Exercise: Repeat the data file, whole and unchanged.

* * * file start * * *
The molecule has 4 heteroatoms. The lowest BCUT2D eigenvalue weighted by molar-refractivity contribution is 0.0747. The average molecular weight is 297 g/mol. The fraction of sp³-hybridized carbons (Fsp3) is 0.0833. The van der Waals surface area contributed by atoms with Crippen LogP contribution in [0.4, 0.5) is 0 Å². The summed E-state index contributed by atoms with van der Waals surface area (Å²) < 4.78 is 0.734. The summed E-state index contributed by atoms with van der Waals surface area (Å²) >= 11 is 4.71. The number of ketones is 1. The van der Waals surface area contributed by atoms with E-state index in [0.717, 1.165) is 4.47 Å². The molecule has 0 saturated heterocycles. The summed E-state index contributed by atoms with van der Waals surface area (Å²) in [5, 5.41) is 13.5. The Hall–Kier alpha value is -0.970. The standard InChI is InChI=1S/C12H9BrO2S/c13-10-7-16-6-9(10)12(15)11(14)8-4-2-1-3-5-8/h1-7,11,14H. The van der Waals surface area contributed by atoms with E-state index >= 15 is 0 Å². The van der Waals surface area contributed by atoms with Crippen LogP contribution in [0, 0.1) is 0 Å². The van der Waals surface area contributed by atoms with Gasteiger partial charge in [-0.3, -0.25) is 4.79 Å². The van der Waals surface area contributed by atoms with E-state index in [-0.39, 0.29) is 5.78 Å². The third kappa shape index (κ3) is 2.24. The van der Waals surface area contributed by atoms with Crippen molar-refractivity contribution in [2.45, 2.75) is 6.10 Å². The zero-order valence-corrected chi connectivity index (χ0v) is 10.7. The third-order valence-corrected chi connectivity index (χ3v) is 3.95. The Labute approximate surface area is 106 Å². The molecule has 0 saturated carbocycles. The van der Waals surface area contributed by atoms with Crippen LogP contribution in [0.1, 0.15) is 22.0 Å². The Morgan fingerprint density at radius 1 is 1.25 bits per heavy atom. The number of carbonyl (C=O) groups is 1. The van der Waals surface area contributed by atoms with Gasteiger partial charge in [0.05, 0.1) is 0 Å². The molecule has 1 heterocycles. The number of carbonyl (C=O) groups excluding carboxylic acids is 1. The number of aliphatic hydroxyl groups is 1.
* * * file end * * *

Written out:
The molecule has 4 heteroatoms. The lowest BCUT2D eigenvalue weighted by molar-refractivity contribution is 0.0747. The average molecular weight is 297 g/mol. The fraction of sp³-hybridized carbons (Fsp3) is 0.0833. The van der Waals surface area contributed by atoms with Crippen LogP contribution in [0.4, 0.5) is 0 Å². The summed E-state index contributed by atoms with van der Waals surface area (Å²) < 4.78 is 0.734. The summed E-state index contributed by atoms with van der Waals surface area (Å²) >= 11 is 4.71. The number of ketones is 1. The van der Waals surface area contributed by atoms with E-state index in [0.717, 1.165) is 4.47 Å². The molecule has 0 saturated heterocycles. The summed E-state index contributed by atoms with van der Waals surface area (Å²) in [5, 5.41) is 13.5. The Hall–Kier alpha value is -0.970. The standard InChI is InChI=1S/C12H9BrO2S/c13-10-7-16-6-9(10)12(15)11(14)8-4-2-1-3-5-8/h1-7,11,14H. The van der Waals surface area contributed by atoms with E-state index >= 15 is 0 Å². The van der Waals surface area contributed by atoms with Crippen LogP contribution in [0, 0.1) is 0 Å². The van der Waals surface area contributed by atoms with Gasteiger partial charge in [-0.3, -0.25) is 4.79 Å². The van der Waals surface area contributed by atoms with E-state index in [-0.39, 0.29) is 5.78 Å². The third kappa shape index (κ3) is 2.24. The van der Waals surface area contributed by atoms with Crippen molar-refractivity contribution in [2.45, 2.75) is 6.10 Å². The zero-order valence-corrected chi connectivity index (χ0v) is 10.7. The third-order valence-corrected chi connectivity index (χ3v) is 3.95. The Labute approximate surface area is 106 Å². The molecule has 0 saturated carbocycles. The van der Waals surface area contributed by atoms with Crippen LogP contribution in [0.1, 0.15) is 22.0 Å². The Morgan fingerprint density at radius 1 is 1.25 bits per heavy atom. The number of carbonyl (C=O) groups is 1. The van der Waals surface area contributed by atoms with Gasteiger partial charge in [0.05, 0.1) is 0 Å². The molecule has 1 heterocycles. The number of carbonyl (C=O) groups excluding carboxylic acids is 1. The number of aliphatic hydroxyl groups is 1.